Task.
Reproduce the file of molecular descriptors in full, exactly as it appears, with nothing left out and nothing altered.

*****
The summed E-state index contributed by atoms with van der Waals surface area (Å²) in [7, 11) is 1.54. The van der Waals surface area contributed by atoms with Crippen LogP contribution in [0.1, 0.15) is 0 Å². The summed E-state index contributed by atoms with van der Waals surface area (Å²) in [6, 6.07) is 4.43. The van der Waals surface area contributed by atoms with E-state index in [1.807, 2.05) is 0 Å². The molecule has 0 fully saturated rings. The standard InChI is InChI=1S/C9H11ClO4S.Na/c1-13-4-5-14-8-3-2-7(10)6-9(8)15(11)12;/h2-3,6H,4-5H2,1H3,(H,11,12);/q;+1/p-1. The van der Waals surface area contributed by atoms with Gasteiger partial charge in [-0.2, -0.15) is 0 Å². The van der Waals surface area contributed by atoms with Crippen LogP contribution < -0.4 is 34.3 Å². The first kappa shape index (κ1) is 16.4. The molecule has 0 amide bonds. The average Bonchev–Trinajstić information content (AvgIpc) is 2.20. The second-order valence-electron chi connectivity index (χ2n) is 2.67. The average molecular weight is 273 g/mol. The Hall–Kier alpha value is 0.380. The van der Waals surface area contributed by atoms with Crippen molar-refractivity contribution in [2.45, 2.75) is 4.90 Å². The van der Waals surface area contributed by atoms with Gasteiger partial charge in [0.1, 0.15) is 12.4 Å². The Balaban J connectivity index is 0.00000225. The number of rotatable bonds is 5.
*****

The summed E-state index contributed by atoms with van der Waals surface area (Å²) in [7, 11) is 1.54. The van der Waals surface area contributed by atoms with Crippen LogP contribution in [0.1, 0.15) is 0 Å². The summed E-state index contributed by atoms with van der Waals surface area (Å²) in [6, 6.07) is 4.43. The van der Waals surface area contributed by atoms with E-state index in [1.807, 2.05) is 0 Å². The molecule has 0 fully saturated rings. The standard InChI is InChI=1S/C9H11ClO4S.Na/c1-13-4-5-14-8-3-2-7(10)6-9(8)15(11)12;/h2-3,6H,4-5H2,1H3,(H,11,12);/q;+1/p-1. The van der Waals surface area contributed by atoms with Gasteiger partial charge in [-0.2, -0.15) is 0 Å². The van der Waals surface area contributed by atoms with Crippen LogP contribution < -0.4 is 34.3 Å². The first kappa shape index (κ1) is 16.4. The molecule has 0 amide bonds. The average Bonchev–Trinajstić information content (AvgIpc) is 2.20. The second-order valence-electron chi connectivity index (χ2n) is 2.67. The average molecular weight is 273 g/mol. The Hall–Kier alpha value is 0.380. The van der Waals surface area contributed by atoms with Crippen molar-refractivity contribution in [2.45, 2.75) is 4.90 Å². The van der Waals surface area contributed by atoms with Gasteiger partial charge in [0.1, 0.15) is 12.4 Å². The Balaban J connectivity index is 0.00000225. The number of rotatable bonds is 5.